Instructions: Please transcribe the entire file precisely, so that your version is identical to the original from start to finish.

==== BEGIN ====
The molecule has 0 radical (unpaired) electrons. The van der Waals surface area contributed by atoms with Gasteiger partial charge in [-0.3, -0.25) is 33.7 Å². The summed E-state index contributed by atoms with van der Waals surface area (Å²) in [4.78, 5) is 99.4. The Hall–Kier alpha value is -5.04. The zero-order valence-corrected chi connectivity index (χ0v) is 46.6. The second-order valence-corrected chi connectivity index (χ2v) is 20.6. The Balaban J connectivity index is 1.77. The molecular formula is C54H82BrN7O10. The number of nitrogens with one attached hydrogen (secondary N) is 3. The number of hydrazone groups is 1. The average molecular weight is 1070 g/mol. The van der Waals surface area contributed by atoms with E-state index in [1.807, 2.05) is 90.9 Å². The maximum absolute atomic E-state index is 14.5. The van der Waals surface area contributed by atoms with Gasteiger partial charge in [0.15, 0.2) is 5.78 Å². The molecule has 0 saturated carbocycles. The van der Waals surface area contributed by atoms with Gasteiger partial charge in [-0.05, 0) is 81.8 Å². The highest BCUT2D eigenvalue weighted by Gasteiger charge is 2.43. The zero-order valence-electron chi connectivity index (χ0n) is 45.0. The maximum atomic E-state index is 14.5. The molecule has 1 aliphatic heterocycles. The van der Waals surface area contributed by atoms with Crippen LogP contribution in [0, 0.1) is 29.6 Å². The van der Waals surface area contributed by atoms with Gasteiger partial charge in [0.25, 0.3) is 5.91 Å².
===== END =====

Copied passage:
The molecule has 0 radical (unpaired) electrons. The van der Waals surface area contributed by atoms with Gasteiger partial charge in [-0.3, -0.25) is 33.7 Å². The summed E-state index contributed by atoms with van der Waals surface area (Å²) in [4.78, 5) is 99.4. The Hall–Kier alpha value is -5.04. The zero-order valence-corrected chi connectivity index (χ0v) is 46.6. The second-order valence-corrected chi connectivity index (χ2v) is 20.6. The Balaban J connectivity index is 1.77. The molecular formula is C54H82BrN7O10. The number of nitrogens with one attached hydrogen (secondary N) is 3. The number of hydrazone groups is 1. The average molecular weight is 1070 g/mol. The van der Waals surface area contributed by atoms with E-state index in [1.807, 2.05) is 90.9 Å². The maximum absolute atomic E-state index is 14.5. The van der Waals surface area contributed by atoms with Gasteiger partial charge in [0.15, 0.2) is 5.78 Å². The molecule has 0 saturated carbocycles. The van der Waals surface area contributed by atoms with Gasteiger partial charge in [-0.05, 0) is 81.8 Å². The highest BCUT2D eigenvalue weighted by Gasteiger charge is 2.43. The zero-order valence-electron chi connectivity index (χ0n) is 45.0. The maximum atomic E-state index is 14.5. The molecule has 1 aliphatic heterocycles. The van der Waals surface area contributed by atoms with Crippen LogP contribution in [0, 0.1) is 29.6 Å². The van der Waals surface area contributed by atoms with Gasteiger partial charge in [0.25, 0.3) is 5.91 Å².